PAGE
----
OFFENSE

QB

No., Name, Ht., Wt., Years

**17 Philip Rivers (PB), 6-5, 228, 14** | 10 Kellen Clemens, 6-2, 220, 12

RB

**28 Melvin Gordon III (PB), 6-1, 215, 3** | *32 Branden Oliver, 5-8 208, 4

FB

34 Derek Watt, 6-2, 234, 2

WR

*13 Keenan Allen, 6-2, 211, 5 | 15 Dontrelle Inman. 6-3, 205, 4

WR

*16 Tyrell Williams | 15 Dontrelle Inman. 6-3, 205, 4

SLOT WR

*12 Travis Benjamin, 5-10, 175, 6

TE

85 Antonio Gates, 6-4, 255, 15 | *86 Hunter Henry, 6-5, 250, 2

LT

*76 Russell Okung, 6-5, 310, 8 | 78 Mike Schofield, 6-6, 301, 4

LG

*68 Matt Slauson, 6-5, 315, 9 | 78 Mike Schofield, 6-6, 301, 4

C

73 Spencer Pulley, 6-4, 308, 2 | 66 Dan Feeney, 6-4, 305, R

RG

79 Kenny Wiggins, 6-6, 314, 4 | 66 Dan Feeney, 6-4, 305, R

RT

72 Joe Barksdale, 6-5, 326, 7 | 78 Mike Schofield, 6-6, 301, 4

DEFENSE

DE

**99 Joey Bosa, 6-5, 280, 2** | 95 Tenny Palepoi, 6-1, 298, 4

NT

*92 Brandon Mebane, 6-1, 311, 11 | 71 Damion Square, 6-2, 293, 5

DT

94 Corey Liuget, 6-2, 300, 7 | 93 Darius Philon, 6-1, 300, 3

LEO

**54 Melvin Ingram, 6-2, 247, 6** | 40 Chris McCain, 6-5, 236, 3

MIKE

56 Korey Toomer, 6-2, 235, 3 | 50 Hayes Pullard, 6-0, 240, 3

WILL

*57 Jatavis Brown, 5-11, 221, 2 | 58 Nigel Harris, 6-2, 225, R

OTTO

51 Kyle Emanuel, 6-3, 250, 3 | 49 James Onwualu, 6-1, 232, R

LCB

*26 Casey Hayward (PB, AP), 5-11, 192, 6 | 20 Desmond King, 5-10, 201, R

SS

*37 Jahleel Addae, 5-10, 195, 5 | 31 Adrian Phillips, 5-11, 210, 3

FS

33 Tre Boston, 6-1, 205, 4 | 23 Dexter McCoil, 6-4, 220, 2

NCB

*20 Desmond King, 5-10, 201, R

RCB

24 Trevor Williams, 5-11, 191, 2 | 43 Mike Davis, 6-2, 196, R

SPECIAL TEAMS

K

9 Younghoe Koo, 5-10, 195, R

P

8 Drew Kaser, 6-2, 206, 2

KR

30 Austin Ekeler, 5-10, 195, R

PR

12 Travis Benjamin, 5-10, 175, 6

LS

47 Mike Windt, 6-1, 237, 8

Additional game notes

Branden Oliver

is a nice change-of-pace back. He’s small, but he’s quick and elusive. There’s some

Darren Sproles

in him.

This is a good receiving corps.

Travis Benjamin

has tremendous deep speed and is a significant return threat.

Tyrell Williams

is a big body that Philip Rivers trusts.

Antonio Gates

is in his 15th season, but he’s still got game as a red-zone threat. He caught his 112th career touchdown catch last week, the most for a tight end in NFL history, surpassing Chiefs legend Tony Gonzalez.

The Chargers typically bring in former Chiefs tight end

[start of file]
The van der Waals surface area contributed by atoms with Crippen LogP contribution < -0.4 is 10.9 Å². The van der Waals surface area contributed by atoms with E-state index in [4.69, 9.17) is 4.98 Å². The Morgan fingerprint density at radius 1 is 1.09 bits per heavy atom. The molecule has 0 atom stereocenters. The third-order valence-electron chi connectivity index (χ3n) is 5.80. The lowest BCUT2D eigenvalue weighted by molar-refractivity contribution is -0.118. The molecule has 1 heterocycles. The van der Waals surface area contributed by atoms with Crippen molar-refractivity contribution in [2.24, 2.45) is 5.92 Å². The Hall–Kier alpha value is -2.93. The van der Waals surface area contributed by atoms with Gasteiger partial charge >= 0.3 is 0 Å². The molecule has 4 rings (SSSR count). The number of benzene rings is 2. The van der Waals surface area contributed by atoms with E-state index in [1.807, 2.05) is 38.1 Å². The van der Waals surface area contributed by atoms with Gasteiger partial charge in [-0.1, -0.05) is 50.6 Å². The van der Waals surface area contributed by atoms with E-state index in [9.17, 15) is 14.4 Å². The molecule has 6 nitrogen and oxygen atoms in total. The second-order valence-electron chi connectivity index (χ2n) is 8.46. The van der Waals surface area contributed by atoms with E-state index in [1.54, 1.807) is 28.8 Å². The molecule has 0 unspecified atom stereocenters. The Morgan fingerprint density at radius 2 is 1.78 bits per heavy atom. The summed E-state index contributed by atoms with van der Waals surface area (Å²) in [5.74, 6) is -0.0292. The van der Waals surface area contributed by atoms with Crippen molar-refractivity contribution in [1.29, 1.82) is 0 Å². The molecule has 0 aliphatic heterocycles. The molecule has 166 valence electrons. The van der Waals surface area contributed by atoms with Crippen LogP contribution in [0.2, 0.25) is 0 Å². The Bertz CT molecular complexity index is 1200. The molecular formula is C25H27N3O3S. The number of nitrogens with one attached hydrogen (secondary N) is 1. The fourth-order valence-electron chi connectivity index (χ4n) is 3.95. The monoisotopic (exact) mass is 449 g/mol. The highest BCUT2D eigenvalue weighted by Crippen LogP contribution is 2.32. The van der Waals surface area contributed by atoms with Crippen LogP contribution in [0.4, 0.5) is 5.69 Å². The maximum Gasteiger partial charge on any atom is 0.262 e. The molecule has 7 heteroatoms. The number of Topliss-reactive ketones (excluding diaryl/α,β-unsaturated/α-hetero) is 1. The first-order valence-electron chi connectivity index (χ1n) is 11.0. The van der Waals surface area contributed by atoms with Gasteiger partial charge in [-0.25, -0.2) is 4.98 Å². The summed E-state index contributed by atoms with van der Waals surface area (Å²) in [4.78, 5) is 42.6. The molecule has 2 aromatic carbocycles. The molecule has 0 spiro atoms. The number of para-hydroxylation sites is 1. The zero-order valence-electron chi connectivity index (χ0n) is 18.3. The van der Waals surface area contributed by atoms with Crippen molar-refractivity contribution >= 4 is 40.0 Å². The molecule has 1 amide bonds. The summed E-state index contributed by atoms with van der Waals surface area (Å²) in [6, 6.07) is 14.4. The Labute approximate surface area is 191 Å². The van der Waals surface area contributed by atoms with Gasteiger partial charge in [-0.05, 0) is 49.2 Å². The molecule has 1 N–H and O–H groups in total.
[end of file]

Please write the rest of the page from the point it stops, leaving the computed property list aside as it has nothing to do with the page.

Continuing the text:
Sean McGrath

when they want to run. He’s also a reliable catcher of the ball.

Hunter Henry

is a very good pass receiver with natural ball skills; he’ll catch a lot of passes in the NFL.

The Chargers have done some offseason work on an offensive line that has been beat up and ineffective the last two seasons.

Russell Okung

slides in a left tackle, while

Matt Slauson

has solidified the left guard position. It’s still not an elite group though, so the Chiefs’ defensive front –– which has been very disruptive –– could eat.

Brandon Mebane

, the nose tackle, is a fire-hydrant nose I kinda like. Stopping the run is his thing.

The Chiefs need to keep an eye on

Melvin Ingram

, who pairs with Bosa to form a nice edge-rushing tandem. He’s got a solid combination of power and athleticism.

Jatavis Brown

can play. He’s little, but he sees the game well and throws his body around. But he’s been targeted in coverage some and opponents have had some success.

Casey Hayward

is a good corner who has come into his own. He’s competitive but bigger receivers can high-point it over him.

Jahleel Addae

is hit-stick player who always attempts to deliver the big blow. Receivers beware.

Prediction: Chiefs 30-24

The winless Chargers are desperate for a victory, so I expect them to throw the kitchen sink at the Chiefs. They can’t start 0-3, with two of those losses at home. They’re a better team than that. Yet I suspect that’s exactly what will happen. Their homefield advantage will likely evaporate because Chiefs fans will storm the place, and the Chiefs are a superior team. They’ve also had the Chargers’ number the last few years. I expect Kansas City to come out ahead in a close, competitive battle.